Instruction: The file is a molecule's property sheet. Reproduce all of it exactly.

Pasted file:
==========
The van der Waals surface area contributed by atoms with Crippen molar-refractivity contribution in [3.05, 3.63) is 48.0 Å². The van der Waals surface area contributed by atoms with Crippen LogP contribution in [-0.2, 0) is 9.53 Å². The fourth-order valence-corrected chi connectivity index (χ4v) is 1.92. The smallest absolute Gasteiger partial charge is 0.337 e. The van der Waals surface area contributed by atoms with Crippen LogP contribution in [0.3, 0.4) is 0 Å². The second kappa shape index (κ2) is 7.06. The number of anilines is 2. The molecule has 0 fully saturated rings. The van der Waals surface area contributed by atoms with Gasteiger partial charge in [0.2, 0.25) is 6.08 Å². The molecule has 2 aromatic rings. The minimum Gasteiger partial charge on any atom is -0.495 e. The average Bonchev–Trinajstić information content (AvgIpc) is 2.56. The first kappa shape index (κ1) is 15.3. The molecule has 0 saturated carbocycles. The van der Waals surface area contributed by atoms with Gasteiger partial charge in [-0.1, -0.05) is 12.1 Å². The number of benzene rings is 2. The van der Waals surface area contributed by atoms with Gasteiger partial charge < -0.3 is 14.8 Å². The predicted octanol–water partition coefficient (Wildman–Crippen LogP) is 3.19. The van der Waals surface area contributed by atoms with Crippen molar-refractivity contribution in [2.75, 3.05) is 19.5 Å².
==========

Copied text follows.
The van der Waals surface area contributed by atoms with Crippen molar-refractivity contribution in [3.05, 3.63) is 48.0 Å². The van der Waals surface area contributed by atoms with Crippen LogP contribution in [-0.2, 0) is 9.53 Å². The fourth-order valence-corrected chi connectivity index (χ4v) is 1.92. The smallest absolute Gasteiger partial charge is 0.337 e. The van der Waals surface area contributed by atoms with Crippen LogP contribution in [0.3, 0.4) is 0 Å². The second kappa shape index (κ2) is 7.06. The number of anilines is 2. The molecule has 0 fully saturated rings. The van der Waals surface area contributed by atoms with Gasteiger partial charge in [0.2, 0.25) is 6.08 Å². The molecule has 2 aromatic rings. The minimum Gasteiger partial charge on any atom is -0.495 e. The average Bonchev–Trinajstić information content (AvgIpc) is 2.56. The first kappa shape index (κ1) is 15.3. The molecule has 0 saturated carbocycles. The van der Waals surface area contributed by atoms with Gasteiger partial charge in [-0.1, -0.05) is 12.1 Å². The number of benzene rings is 2. The van der Waals surface area contributed by atoms with Gasteiger partial charge < -0.3 is 14.8 Å². The predicted octanol–water partition coefficient (Wildman–Crippen LogP) is 3.19. The van der Waals surface area contributed by atoms with Crippen molar-refractivity contribution in [2.75, 3.05) is 19.5 Å².